Blashill, who led the Grand Griffins to the Calder Cup title in 2013 and has them in the conference finals this year, is making double of what the average American League Hockey coach gets paid.

The Wings have been eliminated in the first round of the playoffs in three of the last four seasons and haven’t made it out of the second round of the playoffs since losing to the Pittsburgh Penguins in the Stanley Cup Final in the 2008-09 season, the year after Babcock won his only Cup in Detroit.

Four teams have asked permission to speak with Babcock; Blashill will be team’s next coach if he leaves

DETROIT >> Mike Babcock’s options to coach next season are down to five.

A source confirmed Sunday that four teams have asked and signed the compensation letter to speak with Babcock about coaching next season – Buffalo, Toronto, San Jose and St. Louis.

If Babcock decides to sign with another team the Wings will get a third-round pick during the next three seasons from his new club.

Babcock has met Buffalo and Toronto at the World Championships in the Czech Republic and is expected to meet with the Sharks either Monday or Tuesday.

It’s believed he’s also meet with the Blues at the tournament.

Two other teams that were thought to be in the Babcock sweepstakes – Edmonton and Philadelphia – did not ask for permission to discuss employment.

The Wings’ last contract offer to Babcock was a four-year deal worth $3.25 million a season, which is a significant increase from the $2 million a year he made in his last contract.

Babcock could get close to $5 million a season from the Maple Leafs or Sabres.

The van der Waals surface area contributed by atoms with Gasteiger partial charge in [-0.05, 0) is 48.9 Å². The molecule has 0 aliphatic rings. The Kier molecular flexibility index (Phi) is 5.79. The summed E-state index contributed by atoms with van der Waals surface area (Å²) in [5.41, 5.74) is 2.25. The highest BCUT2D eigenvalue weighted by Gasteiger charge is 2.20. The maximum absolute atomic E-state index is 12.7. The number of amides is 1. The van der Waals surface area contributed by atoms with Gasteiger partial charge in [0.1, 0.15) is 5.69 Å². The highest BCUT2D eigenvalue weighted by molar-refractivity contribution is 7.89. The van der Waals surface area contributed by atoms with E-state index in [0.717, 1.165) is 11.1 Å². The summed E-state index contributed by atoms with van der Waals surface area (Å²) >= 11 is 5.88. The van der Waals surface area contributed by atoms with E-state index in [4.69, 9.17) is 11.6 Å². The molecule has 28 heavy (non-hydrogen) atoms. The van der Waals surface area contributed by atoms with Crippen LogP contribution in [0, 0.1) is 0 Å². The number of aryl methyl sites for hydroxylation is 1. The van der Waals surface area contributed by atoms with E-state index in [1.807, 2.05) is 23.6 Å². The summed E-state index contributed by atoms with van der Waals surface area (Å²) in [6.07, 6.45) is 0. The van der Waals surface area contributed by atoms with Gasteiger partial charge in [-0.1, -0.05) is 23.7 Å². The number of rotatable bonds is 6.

An increased offer by the Wings seems unlikely to match that kind of money.

The Wings offered Babcock, who’s spent the last 10 seasons in Detroit, a contract last June that he didn’t accept.

They came back with that second offer in January, but Babcock wanted to wait until the playoffs were over to discuss matters.

A decision from Babcock will come this week sometime and could be as early as Wednesday.

If Babcock decides to sign with another team Detroit’s next coach will Jeff Blashill.

Three teams have asked the Wings permission to speak with Blashill, which they promptly denied.

Detroit gave Blashill a hefty last summer to stay in the organization, seemingly as an insurance card if Babcock decided to bolt after this season.

Blashill, who led the Grand Griffins to the Calder Cup title in 2013 and has them a win away from reach the conference finals this year, is making double of what the average American League Hockey coach gets paid.

Babcock has also focused on the Wings’ core group – Pavel Datsyuk, Henrik Zetterberg and Niklas Kronwall – being up there in age.

“Our team isn’t as good as it was,” Babcock said after Detroit was eliminated in seven games by the Tampa Bay Lightning. “Three of our best players are 34, 35, 37, so any way you look at it, we’re a team that’s changed a bunch of players. We’re a team that’s added a lot of youth to the lineup. Right now on the outside they don’t pick us as a Stanley Cup contender.”

Both Toronto and Buffalo are rebuilding.

San Jose has a similar aging roster like the Wings.

St. Louis’ roster gives Babcock, who just finished his 10th season in Detroit, a much quicker path to winning a Stanley Cup.

The Wings have been eliminated in the first round of the playoffs in three of the last four seasons and haven’t made it out of the second round of the playoffs since losing to the Pittsburgh Penguins in the Stanley Cup Final in the 2008-09 season, the year after Babcock won his only Cup in Detroit.